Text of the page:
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Zirconia-toughened Alumina VS Alumina-toughened Zirconia

Because zirconia generally remains partially stabilized in the tetragonal phase, and alumina presents a moderate toughness, there is a trend in the development of alumina-zirconia (zirconia-toughened alumina [ZTA]) and zirconia-alumina (alumina-toughened zirconia [ATZ]) composites with structure at either the micro or nano scale, as proposed for arthroplasty applications.

Alumina toughened Zirconia
In 1976, Claussen first described that the addition of unsta-bilized zirconia to alumina increased the fracture toughness of alumina due to interaction between the crack front and the second phase combined with interactions between the crack front and pre-existing microcracks formed during the tetragonal to monoclinic transformation of zirconia.
Zirconia Toughened Alumina

The percentage of zirconia or alumina in the composite can be tailored and may be altered according to de-mand or manufacturers’ manipulation. Advantages of these composite materials when compared to Y-TZP are resistance to low-temperature degradation, higher strength, and fracture toughness, and more than twice Y-TZP’s cyclic fatigue strength.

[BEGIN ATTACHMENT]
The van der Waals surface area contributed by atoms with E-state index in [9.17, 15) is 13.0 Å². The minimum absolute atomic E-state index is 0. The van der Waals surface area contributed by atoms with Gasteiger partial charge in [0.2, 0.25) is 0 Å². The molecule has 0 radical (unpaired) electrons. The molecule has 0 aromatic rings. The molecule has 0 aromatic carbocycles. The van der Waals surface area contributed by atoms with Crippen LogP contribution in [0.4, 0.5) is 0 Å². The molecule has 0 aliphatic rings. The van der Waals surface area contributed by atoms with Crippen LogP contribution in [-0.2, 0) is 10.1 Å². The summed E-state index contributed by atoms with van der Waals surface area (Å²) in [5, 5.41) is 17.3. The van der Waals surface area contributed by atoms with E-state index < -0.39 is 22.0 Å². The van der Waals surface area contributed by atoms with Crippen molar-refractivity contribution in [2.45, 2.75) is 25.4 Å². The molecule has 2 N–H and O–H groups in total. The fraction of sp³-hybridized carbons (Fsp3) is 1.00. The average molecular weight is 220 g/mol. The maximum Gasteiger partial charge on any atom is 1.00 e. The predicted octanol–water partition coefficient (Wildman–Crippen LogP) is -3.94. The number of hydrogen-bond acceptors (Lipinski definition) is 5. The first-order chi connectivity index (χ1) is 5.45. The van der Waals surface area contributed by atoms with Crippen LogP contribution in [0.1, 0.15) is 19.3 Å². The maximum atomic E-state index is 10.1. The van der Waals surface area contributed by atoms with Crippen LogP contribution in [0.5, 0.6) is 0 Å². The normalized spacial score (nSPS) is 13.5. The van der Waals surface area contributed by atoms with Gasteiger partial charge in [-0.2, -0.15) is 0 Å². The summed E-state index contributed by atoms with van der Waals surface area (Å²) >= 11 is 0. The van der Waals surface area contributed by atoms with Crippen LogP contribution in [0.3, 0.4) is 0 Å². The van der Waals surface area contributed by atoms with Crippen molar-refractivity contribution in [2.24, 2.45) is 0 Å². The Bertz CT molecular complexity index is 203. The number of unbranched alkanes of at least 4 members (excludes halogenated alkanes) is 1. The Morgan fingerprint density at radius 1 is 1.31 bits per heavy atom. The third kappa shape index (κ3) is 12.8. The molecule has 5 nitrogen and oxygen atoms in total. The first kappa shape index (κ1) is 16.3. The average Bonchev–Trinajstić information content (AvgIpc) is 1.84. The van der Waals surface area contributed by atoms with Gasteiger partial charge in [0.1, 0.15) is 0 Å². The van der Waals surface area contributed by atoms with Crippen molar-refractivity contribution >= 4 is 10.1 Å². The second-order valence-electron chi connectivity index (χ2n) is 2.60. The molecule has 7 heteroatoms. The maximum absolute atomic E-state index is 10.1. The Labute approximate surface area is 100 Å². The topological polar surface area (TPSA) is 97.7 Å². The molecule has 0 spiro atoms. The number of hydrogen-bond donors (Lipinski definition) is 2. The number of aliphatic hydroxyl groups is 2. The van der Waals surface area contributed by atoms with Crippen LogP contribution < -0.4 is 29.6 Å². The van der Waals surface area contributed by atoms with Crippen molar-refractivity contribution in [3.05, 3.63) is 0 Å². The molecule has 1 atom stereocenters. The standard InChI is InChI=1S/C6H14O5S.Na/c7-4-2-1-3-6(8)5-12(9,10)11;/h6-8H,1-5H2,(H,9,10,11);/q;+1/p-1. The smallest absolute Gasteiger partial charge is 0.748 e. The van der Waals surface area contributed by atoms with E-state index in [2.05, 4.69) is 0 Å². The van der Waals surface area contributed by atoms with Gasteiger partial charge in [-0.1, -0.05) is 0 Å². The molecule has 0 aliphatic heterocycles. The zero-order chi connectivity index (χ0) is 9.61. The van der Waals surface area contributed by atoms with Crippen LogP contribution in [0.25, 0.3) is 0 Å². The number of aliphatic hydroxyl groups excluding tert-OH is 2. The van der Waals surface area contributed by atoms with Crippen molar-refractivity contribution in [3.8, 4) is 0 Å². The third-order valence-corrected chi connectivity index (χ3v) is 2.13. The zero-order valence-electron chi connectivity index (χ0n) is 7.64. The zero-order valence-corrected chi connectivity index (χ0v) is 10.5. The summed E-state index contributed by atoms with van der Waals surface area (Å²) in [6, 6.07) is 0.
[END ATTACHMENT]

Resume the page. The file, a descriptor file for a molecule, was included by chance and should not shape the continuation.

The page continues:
A recent material development that, so far, has not been made available to the profession is that of graded alumina and graded zirconia. They are a variation of the polycrystalline restorative materials in which glass is infiltrated into the surface of either alumina or zirconia substrates. This infiltration creates a more damage-tolerant and esthetic sys-tem for improved clinical performance.

A graded structure consists of a material composition (low stiffness glass to high stiffness core) that gradually changes across an interface (eg, between core and veneer and/or the core intaglio surface). Zirconia was infiltrated with a silicate glass with a matched coefficient of thermal expan-sion.

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